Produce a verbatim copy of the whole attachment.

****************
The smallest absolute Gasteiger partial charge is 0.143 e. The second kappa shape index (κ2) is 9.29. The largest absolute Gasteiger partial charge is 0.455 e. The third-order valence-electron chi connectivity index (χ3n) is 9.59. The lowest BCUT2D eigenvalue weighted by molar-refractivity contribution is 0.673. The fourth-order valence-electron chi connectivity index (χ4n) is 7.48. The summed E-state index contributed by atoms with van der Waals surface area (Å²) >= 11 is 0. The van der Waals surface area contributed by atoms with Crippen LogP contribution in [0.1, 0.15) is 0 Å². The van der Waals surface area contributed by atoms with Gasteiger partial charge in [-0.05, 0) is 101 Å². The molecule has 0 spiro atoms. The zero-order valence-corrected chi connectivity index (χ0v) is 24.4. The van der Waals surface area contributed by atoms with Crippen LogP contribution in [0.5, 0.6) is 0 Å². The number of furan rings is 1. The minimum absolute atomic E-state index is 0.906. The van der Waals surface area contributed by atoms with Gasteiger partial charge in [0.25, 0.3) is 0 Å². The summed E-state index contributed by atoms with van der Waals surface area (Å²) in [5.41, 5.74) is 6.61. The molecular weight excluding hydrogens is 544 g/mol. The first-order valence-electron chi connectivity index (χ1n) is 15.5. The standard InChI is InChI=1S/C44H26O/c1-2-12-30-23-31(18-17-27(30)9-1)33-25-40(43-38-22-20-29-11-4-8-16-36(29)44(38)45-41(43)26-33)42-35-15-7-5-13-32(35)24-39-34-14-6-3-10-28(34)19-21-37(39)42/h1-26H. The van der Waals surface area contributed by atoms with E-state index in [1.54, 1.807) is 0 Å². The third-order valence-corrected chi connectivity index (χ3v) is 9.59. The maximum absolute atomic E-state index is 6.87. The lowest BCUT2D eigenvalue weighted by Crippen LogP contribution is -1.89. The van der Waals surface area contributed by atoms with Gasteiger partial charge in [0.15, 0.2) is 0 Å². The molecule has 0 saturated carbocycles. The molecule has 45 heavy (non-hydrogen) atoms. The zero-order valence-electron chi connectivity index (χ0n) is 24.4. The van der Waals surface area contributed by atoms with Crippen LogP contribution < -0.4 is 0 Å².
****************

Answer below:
The smallest absolute Gasteiger partial charge is 0.143 e. The second kappa shape index (κ2) is 9.29. The largest absolute Gasteiger partial charge is 0.455 e. The third-order valence-electron chi connectivity index (χ3n) is 9.59. The lowest BCUT2D eigenvalue weighted by molar-refractivity contribution is 0.673. The fourth-order valence-electron chi connectivity index (χ4n) is 7.48. The summed E-state index contributed by atoms with van der Waals surface area (Å²) >= 11 is 0. The van der Waals surface area contributed by atoms with Crippen LogP contribution in [0.1, 0.15) is 0 Å². The van der Waals surface area contributed by atoms with Gasteiger partial charge in [-0.05, 0) is 101 Å². The molecule has 0 spiro atoms. The zero-order valence-corrected chi connectivity index (χ0v) is 24.4. The van der Waals surface area contributed by atoms with Crippen LogP contribution in [0.5, 0.6) is 0 Å². The number of furan rings is 1. The minimum absolute atomic E-state index is 0.906. The van der Waals surface area contributed by atoms with Gasteiger partial charge in [0.25, 0.3) is 0 Å². The summed E-state index contributed by atoms with van der Waals surface area (Å²) in [5.41, 5.74) is 6.61. The molecular weight excluding hydrogens is 544 g/mol. The first-order valence-electron chi connectivity index (χ1n) is 15.5. The standard InChI is InChI=1S/C44H26O/c1-2-12-30-23-31(18-17-27(30)9-1)33-25-40(43-38-22-20-29-11-4-8-16-36(29)44(38)45-41(43)26-33)42-35-15-7-5-13-32(35)24-39-34-14-6-3-10-28(34)19-21-37(39)42/h1-26H. The van der Waals surface area contributed by atoms with E-state index in [1.54, 1.807) is 0 Å². The third-order valence-corrected chi connectivity index (χ3v) is 9.59. The maximum absolute atomic E-state index is 6.87. The lowest BCUT2D eigenvalue weighted by Crippen LogP contribution is -1.89. The van der Waals surface area contributed by atoms with Gasteiger partial charge in [0.15, 0.2) is 0 Å². The molecule has 0 saturated carbocycles. The molecule has 45 heavy (non-hydrogen) atoms. The zero-order valence-electron chi connectivity index (χ0n) is 24.4. The van der Waals surface area contributed by atoms with Crippen LogP contribution < -0.4 is 0 Å².